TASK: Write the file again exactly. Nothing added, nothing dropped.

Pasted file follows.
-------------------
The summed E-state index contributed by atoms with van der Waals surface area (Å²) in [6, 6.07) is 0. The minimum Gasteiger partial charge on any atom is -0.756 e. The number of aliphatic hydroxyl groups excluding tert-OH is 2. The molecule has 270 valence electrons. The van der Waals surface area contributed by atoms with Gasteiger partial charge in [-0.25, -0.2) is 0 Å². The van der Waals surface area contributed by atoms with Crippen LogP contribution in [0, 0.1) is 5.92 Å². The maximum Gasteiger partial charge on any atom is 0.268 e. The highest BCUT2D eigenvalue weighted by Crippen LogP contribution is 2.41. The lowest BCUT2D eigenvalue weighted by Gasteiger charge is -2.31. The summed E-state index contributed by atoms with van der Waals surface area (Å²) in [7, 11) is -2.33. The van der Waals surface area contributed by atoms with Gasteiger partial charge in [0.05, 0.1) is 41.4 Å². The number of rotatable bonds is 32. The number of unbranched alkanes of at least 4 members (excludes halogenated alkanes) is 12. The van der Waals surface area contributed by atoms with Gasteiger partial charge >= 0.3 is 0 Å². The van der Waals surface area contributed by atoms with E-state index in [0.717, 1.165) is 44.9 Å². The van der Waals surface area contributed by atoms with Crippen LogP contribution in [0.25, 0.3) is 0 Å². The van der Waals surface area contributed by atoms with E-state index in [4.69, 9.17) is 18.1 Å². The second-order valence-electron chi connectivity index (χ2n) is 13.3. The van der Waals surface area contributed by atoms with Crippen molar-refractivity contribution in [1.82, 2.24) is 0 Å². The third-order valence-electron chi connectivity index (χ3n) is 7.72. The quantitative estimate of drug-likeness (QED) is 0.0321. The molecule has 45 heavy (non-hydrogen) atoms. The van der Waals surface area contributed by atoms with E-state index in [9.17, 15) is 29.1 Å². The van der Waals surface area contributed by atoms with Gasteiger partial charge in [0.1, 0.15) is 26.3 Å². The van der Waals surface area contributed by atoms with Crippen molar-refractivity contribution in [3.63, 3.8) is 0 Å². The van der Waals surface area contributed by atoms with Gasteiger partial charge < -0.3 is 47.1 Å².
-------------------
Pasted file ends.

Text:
The summed E-state index contributed by atoms with van der Waals surface area (Å²) in [6, 6.07) is 0. The minimum Gasteiger partial charge on any atom is -0.756 e. The number of aliphatic hydroxyl groups excluding tert-OH is 2. The molecule has 270 valence electrons. The van der Waals surface area contributed by atoms with Gasteiger partial charge in [-0.25, -0.2) is 0 Å². The van der Waals surface area contributed by atoms with Crippen LogP contribution in [0, 0.1) is 5.92 Å². The maximum Gasteiger partial charge on any atom is 0.268 e. The highest BCUT2D eigenvalue weighted by Crippen LogP contribution is 2.41. The lowest BCUT2D eigenvalue weighted by Gasteiger charge is -2.31. The summed E-state index contributed by atoms with van der Waals surface area (Å²) in [7, 11) is -2.33. The van der Waals surface area contributed by atoms with Gasteiger partial charge in [0.05, 0.1) is 41.4 Å². The number of rotatable bonds is 32. The number of unbranched alkanes of at least 4 members (excludes halogenated alkanes) is 12. The van der Waals surface area contributed by atoms with Gasteiger partial charge >= 0.3 is 0 Å². The van der Waals surface area contributed by atoms with E-state index in [0.717, 1.165) is 44.9 Å². The van der Waals surface area contributed by atoms with Crippen LogP contribution in [0.25, 0.3) is 0 Å². The van der Waals surface area contributed by atoms with E-state index in [4.69, 9.17) is 18.1 Å². The second-order valence-electron chi connectivity index (χ2n) is 13.3. The van der Waals surface area contributed by atoms with Crippen molar-refractivity contribution in [1.82, 2.24) is 0 Å². The third-order valence-electron chi connectivity index (χ3n) is 7.72. The quantitative estimate of drug-likeness (QED) is 0.0321. The molecule has 45 heavy (non-hydrogen) atoms. The van der Waals surface area contributed by atoms with E-state index in [9.17, 15) is 29.1 Å². The van der Waals surface area contributed by atoms with Gasteiger partial charge in [0.1, 0.15) is 26.3 Å². The van der Waals surface area contributed by atoms with Crippen molar-refractivity contribution in [3.63, 3.8) is 0 Å². The van der Waals surface area contributed by atoms with Gasteiger partial charge < -0.3 is 47.1 Å².